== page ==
Science & Safety

Without regular efforts to control pestiferous mosquitoes, cities like Charleston, Savannah, Atlantic City, Virginia Beach, Houston, Naples, New Orleans and most of our coastal areas of California, Florida, the Pacific Northwest, and even the Great Lakes Region would be very difficult to live in during the long mosquito season. Modern mosquito control efforts are based on Integrated Pest Management (IPM) or Integrated Mosquito Management (IMM) approaches to manage these dangerous and pesky winged insects. Control measures include: the reduction of mosquito development habitats (source reduction), the use of larvicides (mosquito larviciding) and adulticides (mosquito adulticiding), and public education.

Entomologists and biologists at local and county Mosquito Control Districts keep track of mosquito populations in their respective areas through trapping and surveillance. The changes in mosquito populations indicate where they need to place their resources in order to prevent disease transmission. The level of virus in the mosquito population is monitored through on-site work at the program level, or by sending mosquitoes to state epidemiology labs for evaluation.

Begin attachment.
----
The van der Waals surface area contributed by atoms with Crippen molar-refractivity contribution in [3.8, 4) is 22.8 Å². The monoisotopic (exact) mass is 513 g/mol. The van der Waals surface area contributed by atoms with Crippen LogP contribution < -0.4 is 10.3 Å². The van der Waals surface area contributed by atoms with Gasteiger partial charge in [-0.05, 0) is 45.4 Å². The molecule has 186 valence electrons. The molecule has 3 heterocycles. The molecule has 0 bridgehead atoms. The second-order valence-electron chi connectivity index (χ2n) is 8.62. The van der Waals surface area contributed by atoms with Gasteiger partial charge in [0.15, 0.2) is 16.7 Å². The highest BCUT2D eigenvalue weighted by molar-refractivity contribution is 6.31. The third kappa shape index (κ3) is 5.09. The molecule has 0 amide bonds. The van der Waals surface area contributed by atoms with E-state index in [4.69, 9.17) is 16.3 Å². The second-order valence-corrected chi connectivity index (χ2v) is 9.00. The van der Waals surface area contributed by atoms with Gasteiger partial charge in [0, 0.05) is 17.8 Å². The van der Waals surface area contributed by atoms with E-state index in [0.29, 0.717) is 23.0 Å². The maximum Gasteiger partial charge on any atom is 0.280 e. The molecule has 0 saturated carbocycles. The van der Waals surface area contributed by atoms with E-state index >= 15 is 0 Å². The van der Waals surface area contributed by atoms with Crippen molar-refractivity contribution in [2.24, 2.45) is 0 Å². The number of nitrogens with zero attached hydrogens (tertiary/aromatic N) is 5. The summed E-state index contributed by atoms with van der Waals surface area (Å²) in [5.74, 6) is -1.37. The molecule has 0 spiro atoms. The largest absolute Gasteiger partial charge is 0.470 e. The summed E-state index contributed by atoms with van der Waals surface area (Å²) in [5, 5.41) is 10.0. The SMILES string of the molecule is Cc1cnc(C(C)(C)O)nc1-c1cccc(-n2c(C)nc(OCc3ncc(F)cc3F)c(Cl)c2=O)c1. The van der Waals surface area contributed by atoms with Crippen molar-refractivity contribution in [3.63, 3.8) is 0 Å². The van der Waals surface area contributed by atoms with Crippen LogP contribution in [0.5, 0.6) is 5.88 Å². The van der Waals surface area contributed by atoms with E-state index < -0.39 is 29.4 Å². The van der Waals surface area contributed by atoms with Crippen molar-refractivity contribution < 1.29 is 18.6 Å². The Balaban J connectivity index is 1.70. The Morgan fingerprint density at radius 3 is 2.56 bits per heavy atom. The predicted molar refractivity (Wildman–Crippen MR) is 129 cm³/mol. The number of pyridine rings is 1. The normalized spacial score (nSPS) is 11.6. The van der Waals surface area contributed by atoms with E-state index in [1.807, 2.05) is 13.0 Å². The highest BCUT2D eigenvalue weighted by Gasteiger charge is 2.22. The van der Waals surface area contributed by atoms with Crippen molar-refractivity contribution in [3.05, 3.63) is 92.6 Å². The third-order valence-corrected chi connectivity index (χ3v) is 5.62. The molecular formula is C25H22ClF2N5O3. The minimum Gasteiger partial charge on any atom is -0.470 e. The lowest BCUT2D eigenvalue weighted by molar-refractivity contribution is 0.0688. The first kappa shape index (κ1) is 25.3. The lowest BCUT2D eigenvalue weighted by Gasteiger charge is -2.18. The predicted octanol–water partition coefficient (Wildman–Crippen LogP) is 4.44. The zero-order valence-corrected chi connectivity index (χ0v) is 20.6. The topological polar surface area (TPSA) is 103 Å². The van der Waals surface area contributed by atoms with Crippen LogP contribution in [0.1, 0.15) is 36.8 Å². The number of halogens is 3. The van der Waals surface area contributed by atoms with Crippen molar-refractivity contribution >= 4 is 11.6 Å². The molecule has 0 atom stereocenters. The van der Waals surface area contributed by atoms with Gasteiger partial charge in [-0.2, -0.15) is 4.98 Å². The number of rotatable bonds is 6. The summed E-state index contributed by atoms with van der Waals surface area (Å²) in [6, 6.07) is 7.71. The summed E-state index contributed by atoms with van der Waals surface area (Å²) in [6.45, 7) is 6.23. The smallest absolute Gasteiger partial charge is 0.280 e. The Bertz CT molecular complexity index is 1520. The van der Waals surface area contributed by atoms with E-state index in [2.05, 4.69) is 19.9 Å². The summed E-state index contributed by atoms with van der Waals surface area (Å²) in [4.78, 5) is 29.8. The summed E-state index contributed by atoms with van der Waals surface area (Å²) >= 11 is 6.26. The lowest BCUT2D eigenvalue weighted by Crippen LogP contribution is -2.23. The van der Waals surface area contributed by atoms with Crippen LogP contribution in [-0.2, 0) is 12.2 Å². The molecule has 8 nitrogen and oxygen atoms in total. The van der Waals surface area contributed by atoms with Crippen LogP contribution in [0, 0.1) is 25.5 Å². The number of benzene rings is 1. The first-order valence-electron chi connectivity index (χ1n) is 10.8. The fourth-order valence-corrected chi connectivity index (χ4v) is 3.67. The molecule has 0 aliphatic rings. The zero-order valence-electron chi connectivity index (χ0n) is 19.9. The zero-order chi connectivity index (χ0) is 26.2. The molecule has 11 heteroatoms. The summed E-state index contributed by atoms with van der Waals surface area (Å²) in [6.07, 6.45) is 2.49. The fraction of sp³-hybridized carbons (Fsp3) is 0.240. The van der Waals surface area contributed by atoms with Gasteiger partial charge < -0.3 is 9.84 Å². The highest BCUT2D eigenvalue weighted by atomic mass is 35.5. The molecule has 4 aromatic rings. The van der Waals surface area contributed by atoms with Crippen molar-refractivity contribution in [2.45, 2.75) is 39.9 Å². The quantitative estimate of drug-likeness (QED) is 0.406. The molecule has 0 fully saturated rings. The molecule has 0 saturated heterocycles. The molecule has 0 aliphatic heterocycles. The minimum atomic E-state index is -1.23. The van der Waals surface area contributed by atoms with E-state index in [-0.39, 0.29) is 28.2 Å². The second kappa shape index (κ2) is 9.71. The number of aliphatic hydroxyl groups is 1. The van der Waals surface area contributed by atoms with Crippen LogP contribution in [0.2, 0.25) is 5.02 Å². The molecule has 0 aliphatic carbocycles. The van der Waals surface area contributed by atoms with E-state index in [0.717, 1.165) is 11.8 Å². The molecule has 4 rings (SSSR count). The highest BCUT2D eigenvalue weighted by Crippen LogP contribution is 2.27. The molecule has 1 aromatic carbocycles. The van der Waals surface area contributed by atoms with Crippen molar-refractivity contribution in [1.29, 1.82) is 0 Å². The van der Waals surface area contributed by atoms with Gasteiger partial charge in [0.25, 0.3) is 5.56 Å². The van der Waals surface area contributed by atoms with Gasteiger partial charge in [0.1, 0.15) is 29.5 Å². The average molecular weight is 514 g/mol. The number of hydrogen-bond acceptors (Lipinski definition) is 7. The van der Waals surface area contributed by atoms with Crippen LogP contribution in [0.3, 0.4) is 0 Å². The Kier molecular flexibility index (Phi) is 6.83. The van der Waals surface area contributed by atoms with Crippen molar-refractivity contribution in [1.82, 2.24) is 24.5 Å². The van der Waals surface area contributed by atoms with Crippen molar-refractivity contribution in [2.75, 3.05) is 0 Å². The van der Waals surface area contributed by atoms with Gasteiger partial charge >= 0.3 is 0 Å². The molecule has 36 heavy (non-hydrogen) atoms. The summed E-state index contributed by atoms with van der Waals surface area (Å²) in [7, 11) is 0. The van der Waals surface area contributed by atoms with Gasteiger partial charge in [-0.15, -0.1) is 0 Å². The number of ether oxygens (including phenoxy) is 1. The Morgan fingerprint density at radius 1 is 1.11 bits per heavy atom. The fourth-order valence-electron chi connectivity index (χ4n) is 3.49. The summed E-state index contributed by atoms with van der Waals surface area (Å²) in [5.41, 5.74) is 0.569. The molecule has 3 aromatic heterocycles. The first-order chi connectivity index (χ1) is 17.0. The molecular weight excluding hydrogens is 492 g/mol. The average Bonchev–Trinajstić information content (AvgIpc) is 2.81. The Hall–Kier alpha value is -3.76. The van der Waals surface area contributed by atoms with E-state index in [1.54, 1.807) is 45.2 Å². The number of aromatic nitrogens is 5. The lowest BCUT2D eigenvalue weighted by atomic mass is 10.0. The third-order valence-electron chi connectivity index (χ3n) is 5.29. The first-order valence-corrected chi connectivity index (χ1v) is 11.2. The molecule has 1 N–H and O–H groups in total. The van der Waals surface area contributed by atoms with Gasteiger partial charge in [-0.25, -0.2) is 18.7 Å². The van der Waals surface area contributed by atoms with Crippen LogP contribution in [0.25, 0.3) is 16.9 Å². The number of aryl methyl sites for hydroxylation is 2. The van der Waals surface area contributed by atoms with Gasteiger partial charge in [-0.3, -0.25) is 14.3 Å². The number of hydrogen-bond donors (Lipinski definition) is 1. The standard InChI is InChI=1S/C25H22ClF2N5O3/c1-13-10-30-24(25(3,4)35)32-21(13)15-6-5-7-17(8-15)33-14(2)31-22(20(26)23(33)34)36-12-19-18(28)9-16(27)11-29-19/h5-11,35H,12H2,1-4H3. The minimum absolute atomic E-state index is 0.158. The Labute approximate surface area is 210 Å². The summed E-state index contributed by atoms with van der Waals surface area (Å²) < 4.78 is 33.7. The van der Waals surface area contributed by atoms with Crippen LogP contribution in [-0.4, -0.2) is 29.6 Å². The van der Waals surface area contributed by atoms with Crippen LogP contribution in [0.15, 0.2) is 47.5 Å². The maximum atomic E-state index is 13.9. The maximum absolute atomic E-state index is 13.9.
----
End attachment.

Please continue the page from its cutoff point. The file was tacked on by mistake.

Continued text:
Control efforts are always carefully planned. Products are carefully chosen for their ability to control the mosquitoes. Safety of the applicators and the public is the top priority. If pre-notifications to residents are required, these are distributed. The application of the control agent is completed and an assessment of the effectiveness is measured by comparing mosquito population counts before and after the application.

The work then shifts back to monitoring the mosquito populations, finding the sites where mosquito larvae are developing, working with the community to encourage their help, larviciding where possible, followed by mosquito adulticiding where and when necessary.